Step 1. Go to GSC and type in the URL in question:

Step 2. Change the date range so that you are looking at 2018 and 2019 and analyze the chart. If our theory holds up the Impressions* and Clicks* should decrease pretty sharply from 2018 to 2019.

*Impressions are the amount of times that page was seen in the Google SERP

*Clicks is the modeled amount of times that page is clicked. Clicks in Google Search Console are not to be used to track sessions use Google Analytics for that Clicks should be sued to understand directionally how your pages are doing.

Step 3. Analyze the Queries. Queries are the reason that Google Search Console is so valuable. The Queries tab allows you to see what keywords your page is displayed for. In Ben’s case when we look at the top query by both impressions and clicks we can see it is the exact match of his blog article’s title 2018 Party Design Trends. As we look over time that query has gone to almost 0 in both clicks and impressions. Also if you look at the avg. position of that query, it has fallen off of the first page and continually falling further into the SERP. This is what caused the decrease in traffic to the page.

Step 4. Implement the Solution

Since we have identified the problem we can now work on the solution. There are many reasons that a page could be losing rank:

  • Google Algorithm Change
  • Outranked by a competitor
  • On-page issues
  • A loss in links/domain authority
  • And many more

There are a few in that list we can cross out from the start. In Ben’s case we know that his website has had no technical issues in our comparison timeframe. The algorithm updates that occurred over the comparison timeframe did not impact websites like Ben’s. Finally Ben looked and saw that his link profile and DA have been pretty steady if not improved from 2018 – 2019.

There are other possible culprits but getting outranked by a competitor is a pretty common reason as to why a page loses its positioning on Google..

To confirm this we would then conduct a Competitive Analysis, this is the process of typing in the keyword(s) that you use to rank on and seeing what is now ranking in your place. In Ben’s case we would look at Party Design Trends and see what is now ranking ahead of him. In this example we saw a lot of Articles titled 2020 Party Design Trends.

Looking back the blog that drove the most traffic for Ben was 2018 Party Design Trends. The logical conclusion is that Google sees Ben’s article as outdated and no longer relevant. In this case we would use a strategy called a Content Refresh. A Content Refresh is taking a previously well ranking piece of content or a piece of content that has potential and updating it with keyword and competitive research. If you remember previously I mentioned that solving this problem is 2 fold, the first being analyzing Google Search Console, well the second is thorough Competitive Analysis.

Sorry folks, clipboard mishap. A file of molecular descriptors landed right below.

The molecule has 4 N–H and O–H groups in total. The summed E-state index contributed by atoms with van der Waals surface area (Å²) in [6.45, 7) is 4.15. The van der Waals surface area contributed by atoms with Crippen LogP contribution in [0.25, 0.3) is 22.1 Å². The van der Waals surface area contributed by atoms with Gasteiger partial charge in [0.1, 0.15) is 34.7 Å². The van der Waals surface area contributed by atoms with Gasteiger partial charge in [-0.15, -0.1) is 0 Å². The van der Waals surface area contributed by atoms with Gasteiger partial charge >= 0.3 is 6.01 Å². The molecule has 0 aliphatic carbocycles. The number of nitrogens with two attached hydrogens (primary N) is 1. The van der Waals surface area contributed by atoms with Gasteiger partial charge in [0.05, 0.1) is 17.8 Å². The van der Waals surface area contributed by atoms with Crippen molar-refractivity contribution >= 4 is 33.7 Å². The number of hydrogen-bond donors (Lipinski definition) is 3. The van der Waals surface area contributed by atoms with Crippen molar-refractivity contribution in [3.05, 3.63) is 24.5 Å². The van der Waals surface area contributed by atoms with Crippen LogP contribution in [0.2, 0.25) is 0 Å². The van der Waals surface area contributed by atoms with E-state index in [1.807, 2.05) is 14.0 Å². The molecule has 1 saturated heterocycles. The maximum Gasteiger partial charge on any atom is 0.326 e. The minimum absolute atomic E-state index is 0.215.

The next step would be to analyze the articles that now rank ahead of Ben, especially the article in the 1st position, see what they are doing, the length of the article, the Title Tags, The Headings, how many images are being used, and any internal and external links that the article may have and try to not only replicate the things that article is doing but make it better.


We walked through an example of a single page that had caused a decrease in Organic Traffic because it was out of date in the eyes of Google. To get that traffic back, Ben would need to do his due diligence and research then update his 2018 Party Design Trends article for 2020.  

I mentioned in step 4 that there could be other reasons that Ben’s article lost traffic but in our experience Google likes fresh content that is relevant. Now if Ben does update his article and still sees no improvement then there may be a deeper issue with that page or his site. 

If you are struggling with Analytics or your site has lost traffic and you can’t figure out why Endai is here to help. As one of the first Google Analytics partners we pride ourselves on being data nerds and love to solve problems, problems that most people think are impossible.